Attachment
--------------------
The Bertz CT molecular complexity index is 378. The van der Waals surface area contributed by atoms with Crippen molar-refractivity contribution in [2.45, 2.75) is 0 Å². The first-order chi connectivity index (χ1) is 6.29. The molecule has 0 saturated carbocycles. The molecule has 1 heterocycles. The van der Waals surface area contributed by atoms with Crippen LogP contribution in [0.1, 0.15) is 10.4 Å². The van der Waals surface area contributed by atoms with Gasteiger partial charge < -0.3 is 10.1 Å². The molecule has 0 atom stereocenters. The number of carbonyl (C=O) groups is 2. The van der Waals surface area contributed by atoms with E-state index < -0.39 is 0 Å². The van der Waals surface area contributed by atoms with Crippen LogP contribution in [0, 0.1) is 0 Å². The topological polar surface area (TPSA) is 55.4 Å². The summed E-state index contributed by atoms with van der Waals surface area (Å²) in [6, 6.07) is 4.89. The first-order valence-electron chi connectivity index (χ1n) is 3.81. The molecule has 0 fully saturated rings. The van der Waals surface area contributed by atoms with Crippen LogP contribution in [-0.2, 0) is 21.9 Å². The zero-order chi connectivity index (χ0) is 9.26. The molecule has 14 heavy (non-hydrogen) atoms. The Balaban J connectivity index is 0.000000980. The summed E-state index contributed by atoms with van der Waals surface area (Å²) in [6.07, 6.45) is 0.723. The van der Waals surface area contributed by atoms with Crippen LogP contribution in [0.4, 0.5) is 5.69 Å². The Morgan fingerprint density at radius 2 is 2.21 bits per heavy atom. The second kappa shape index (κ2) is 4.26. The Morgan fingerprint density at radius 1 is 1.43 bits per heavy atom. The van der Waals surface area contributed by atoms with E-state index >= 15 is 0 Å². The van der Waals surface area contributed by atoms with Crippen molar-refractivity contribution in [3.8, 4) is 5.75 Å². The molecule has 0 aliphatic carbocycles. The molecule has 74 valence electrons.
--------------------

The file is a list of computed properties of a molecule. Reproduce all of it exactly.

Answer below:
The Bertz CT molecular complexity index is 378. The van der Waals surface area contributed by atoms with Crippen molar-refractivity contribution in [2.45, 2.75) is 0 Å². The first-order chi connectivity index (χ1) is 6.29. The molecule has 0 saturated carbocycles. The molecule has 1 heterocycles. The van der Waals surface area contributed by atoms with Crippen LogP contribution in [0.1, 0.15) is 10.4 Å². The van der Waals surface area contributed by atoms with Gasteiger partial charge < -0.3 is 10.1 Å². The molecule has 0 atom stereocenters. The number of carbonyl (C=O) groups is 2. The van der Waals surface area contributed by atoms with E-state index < -0.39 is 0 Å². The van der Waals surface area contributed by atoms with Crippen LogP contribution in [0, 0.1) is 0 Å². The topological polar surface area (TPSA) is 55.4 Å². The summed E-state index contributed by atoms with van der Waals surface area (Å²) in [6, 6.07) is 4.89. The first-order valence-electron chi connectivity index (χ1n) is 3.81. The molecule has 0 fully saturated rings. The van der Waals surface area contributed by atoms with Crippen LogP contribution in [-0.2, 0) is 21.9 Å². The zero-order chi connectivity index (χ0) is 9.26. The molecule has 14 heavy (non-hydrogen) atoms. The Balaban J connectivity index is 0.000000980. The summed E-state index contributed by atoms with van der Waals surface area (Å²) in [6.07, 6.45) is 0.723. The van der Waals surface area contributed by atoms with Crippen LogP contribution in [0.4, 0.5) is 5.69 Å². The Morgan fingerprint density at radius 2 is 2.21 bits per heavy atom. The second kappa shape index (κ2) is 4.26. The Morgan fingerprint density at radius 1 is 1.43 bits per heavy atom. The van der Waals surface area contributed by atoms with E-state index >= 15 is 0 Å². The van der Waals surface area contributed by atoms with Crippen molar-refractivity contribution in [3.8, 4) is 5.75 Å². The molecule has 0 aliphatic carbocycles. The molecule has 74 valence electrons.